We enable people without access to traditional banks (including many women) to expand their businesses, educate their children, save for the future and raise themselves out of poverty. Through Kiva, a non-profit organisation working with microfinance institutions, you choose a borrower to support with a loan of just $25. Similar loans by other lenders are combined until the required total is reached. As your money is repaid you can withdraw it or lend it to someone else. Money that is loaned over and over again does more good than a one-time donation. Join 'Genealogists for Families' - together we are making a difference!
26 April 2012
Meet the Team: Yvette Hoitink
Tell us a bit about yourself.
I work as a consultant digital innovation at the Nationaal Archief, the National Archives of the Netherlands, where I'm involved in projects that create online access to historical information. Genealogy has been my greatest hobby for over 20 years (yes, I started when I was very young!) As a spin-off, I've also become interested in local history, cartography and photography.
How did you hear about the Genealogists for Families project?
I saw the 'teams' feature on Kiva and just for fun I decided to type in 'genealogy' to see what would come up.
What do lending and participating in this project mean to you?
I've seen what the impact of a small event can be in the course of history. Ancestors who were the only ones to survive out of 10 siblings. Ancestors who were brave enough to move to start a better life and wouldn't have met their spouses otherwise. Without these events, I wouldn't be here today. I'd like to think that just maybe, my donation will make a difference in somebody's life today and in the lives of their descendants for generations to come. Sometimes all you need is a chance.
Did you choose particular borrowers because their occupations or situations have some significance in your family history or your own life?
So far, I've given out 3 loans. These are all to women who are trying to improve their lives by starting a business. I used to own my own computer company so I guess I can relate to them.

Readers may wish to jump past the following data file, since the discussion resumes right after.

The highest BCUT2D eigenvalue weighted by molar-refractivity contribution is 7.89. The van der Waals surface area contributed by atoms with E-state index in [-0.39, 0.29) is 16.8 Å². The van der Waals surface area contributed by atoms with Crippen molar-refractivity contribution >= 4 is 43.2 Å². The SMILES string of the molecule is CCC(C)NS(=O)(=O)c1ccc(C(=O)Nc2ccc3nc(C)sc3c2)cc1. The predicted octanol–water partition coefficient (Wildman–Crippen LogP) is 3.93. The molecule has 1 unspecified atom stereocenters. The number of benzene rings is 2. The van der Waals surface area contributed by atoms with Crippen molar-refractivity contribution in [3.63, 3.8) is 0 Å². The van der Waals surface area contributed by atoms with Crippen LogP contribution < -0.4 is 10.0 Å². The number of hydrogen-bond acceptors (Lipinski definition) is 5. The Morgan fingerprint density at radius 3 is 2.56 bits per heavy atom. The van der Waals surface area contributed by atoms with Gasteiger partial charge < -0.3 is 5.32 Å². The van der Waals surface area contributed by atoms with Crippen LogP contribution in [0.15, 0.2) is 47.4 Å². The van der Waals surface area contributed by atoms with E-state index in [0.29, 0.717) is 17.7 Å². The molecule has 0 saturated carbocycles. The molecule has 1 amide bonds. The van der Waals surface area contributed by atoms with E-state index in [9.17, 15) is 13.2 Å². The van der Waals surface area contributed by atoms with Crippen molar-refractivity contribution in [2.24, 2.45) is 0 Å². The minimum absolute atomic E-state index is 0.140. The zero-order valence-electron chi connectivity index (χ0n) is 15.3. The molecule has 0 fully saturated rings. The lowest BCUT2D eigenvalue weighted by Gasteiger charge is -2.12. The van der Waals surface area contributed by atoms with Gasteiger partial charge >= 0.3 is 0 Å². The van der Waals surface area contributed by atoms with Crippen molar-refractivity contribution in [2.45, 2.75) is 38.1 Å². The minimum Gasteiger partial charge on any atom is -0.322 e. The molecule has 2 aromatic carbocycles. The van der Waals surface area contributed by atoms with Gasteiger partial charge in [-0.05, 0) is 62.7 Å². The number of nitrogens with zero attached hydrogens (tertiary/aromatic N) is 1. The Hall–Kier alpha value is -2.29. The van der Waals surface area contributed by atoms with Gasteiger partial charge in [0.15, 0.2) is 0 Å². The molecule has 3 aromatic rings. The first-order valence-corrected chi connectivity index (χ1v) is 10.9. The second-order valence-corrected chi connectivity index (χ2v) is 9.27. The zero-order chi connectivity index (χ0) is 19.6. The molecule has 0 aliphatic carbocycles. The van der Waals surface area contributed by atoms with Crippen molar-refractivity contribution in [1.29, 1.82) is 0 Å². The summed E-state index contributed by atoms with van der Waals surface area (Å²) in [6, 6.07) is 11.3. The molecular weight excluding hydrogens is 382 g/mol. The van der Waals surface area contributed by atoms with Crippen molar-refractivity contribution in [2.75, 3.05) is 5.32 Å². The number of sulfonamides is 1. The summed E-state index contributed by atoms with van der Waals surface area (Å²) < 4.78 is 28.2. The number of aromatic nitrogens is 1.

Is there a borrower whose success story inspired you?
My first loan was to a woman from Kenya who had had a Kiva loan before. The first loan was to buy chickens for her poultry business and now she needed money for cement to renovate rental homes. I think that shows a great entrepreneurial spirit that deserves to be supported.
Do you have a strategy for raising funds or saving for your $25 loans?
I've published my genealogy database online, which includes information on over 6,000 Dutch emigrants to the USA and their ancestors. I provide this information for free, but there is a Donate button on my website if people want to contribute. Several grateful American descendants have used the button. I've already received enough donations this year to cover the hosting costs, so any other donations I receive will be turned into Kiva loans.
Your Web site?
Yvette's Dutch Genealogy Homepage (www.dutchgenealogy.nl).
Your main family history interests?
I'm not only researching my own ancestors but also working on a reconstruction of the population of the villages of Aalten and Winterswijk in the Netherlands between 1500 and 1900. This includes trying to find out what happened to the people that emigrated from the area in the 19th century.
Postscript, Sep 2012: Yvette says, "I've recently started working as a professional genealogist, helping people from around the world to trace their ancestors from the Netherlands. I'll make a Kiva loan for each new client."
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Join Genealogists for Families. Together we can make a difference!